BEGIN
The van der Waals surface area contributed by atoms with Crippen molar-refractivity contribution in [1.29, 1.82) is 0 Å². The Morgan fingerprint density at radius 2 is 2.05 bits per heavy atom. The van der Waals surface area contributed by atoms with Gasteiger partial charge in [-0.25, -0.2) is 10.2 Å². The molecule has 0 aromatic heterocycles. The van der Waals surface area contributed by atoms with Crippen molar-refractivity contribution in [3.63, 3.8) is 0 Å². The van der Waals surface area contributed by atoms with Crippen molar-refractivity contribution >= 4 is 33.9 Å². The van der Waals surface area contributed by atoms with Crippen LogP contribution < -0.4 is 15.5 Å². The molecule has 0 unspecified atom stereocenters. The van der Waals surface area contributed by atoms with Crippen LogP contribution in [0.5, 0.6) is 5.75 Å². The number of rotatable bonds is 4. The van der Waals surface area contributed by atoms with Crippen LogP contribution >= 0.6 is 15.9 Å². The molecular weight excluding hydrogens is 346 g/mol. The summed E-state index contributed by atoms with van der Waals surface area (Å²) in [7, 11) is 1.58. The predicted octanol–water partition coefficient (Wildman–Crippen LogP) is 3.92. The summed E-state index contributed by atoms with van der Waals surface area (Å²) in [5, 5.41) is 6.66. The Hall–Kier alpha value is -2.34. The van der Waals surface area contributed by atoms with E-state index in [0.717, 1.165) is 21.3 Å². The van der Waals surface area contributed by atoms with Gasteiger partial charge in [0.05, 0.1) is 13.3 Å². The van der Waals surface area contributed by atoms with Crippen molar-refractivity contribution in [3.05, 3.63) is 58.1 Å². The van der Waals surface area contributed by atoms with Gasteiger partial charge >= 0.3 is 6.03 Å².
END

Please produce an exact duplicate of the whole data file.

The van der Waals surface area contributed by atoms with Crippen molar-refractivity contribution in [1.29, 1.82) is 0 Å². The Morgan fingerprint density at radius 2 is 2.05 bits per heavy atom. The van der Waals surface area contributed by atoms with Gasteiger partial charge in [-0.25, -0.2) is 10.2 Å². The molecule has 0 aromatic heterocycles. The van der Waals surface area contributed by atoms with Crippen molar-refractivity contribution in [3.63, 3.8) is 0 Å². The van der Waals surface area contributed by atoms with Crippen molar-refractivity contribution >= 4 is 33.9 Å². The van der Waals surface area contributed by atoms with Crippen LogP contribution < -0.4 is 15.5 Å². The molecule has 0 unspecified atom stereocenters. The van der Waals surface area contributed by atoms with Crippen LogP contribution in [0.5, 0.6) is 5.75 Å². The number of rotatable bonds is 4. The van der Waals surface area contributed by atoms with Crippen LogP contribution >= 0.6 is 15.9 Å². The molecular weight excluding hydrogens is 346 g/mol. The summed E-state index contributed by atoms with van der Waals surface area (Å²) in [7, 11) is 1.58. The predicted octanol–water partition coefficient (Wildman–Crippen LogP) is 3.92. The summed E-state index contributed by atoms with van der Waals surface area (Å²) in [5, 5.41) is 6.66. The Hall–Kier alpha value is -2.34. The van der Waals surface area contributed by atoms with E-state index in [0.717, 1.165) is 21.3 Å². The van der Waals surface area contributed by atoms with Gasteiger partial charge in [0.05, 0.1) is 13.3 Å². The van der Waals surface area contributed by atoms with Crippen molar-refractivity contribution in [3.05, 3.63) is 58.1 Å². The van der Waals surface area contributed by atoms with Gasteiger partial charge >= 0.3 is 6.03 Å².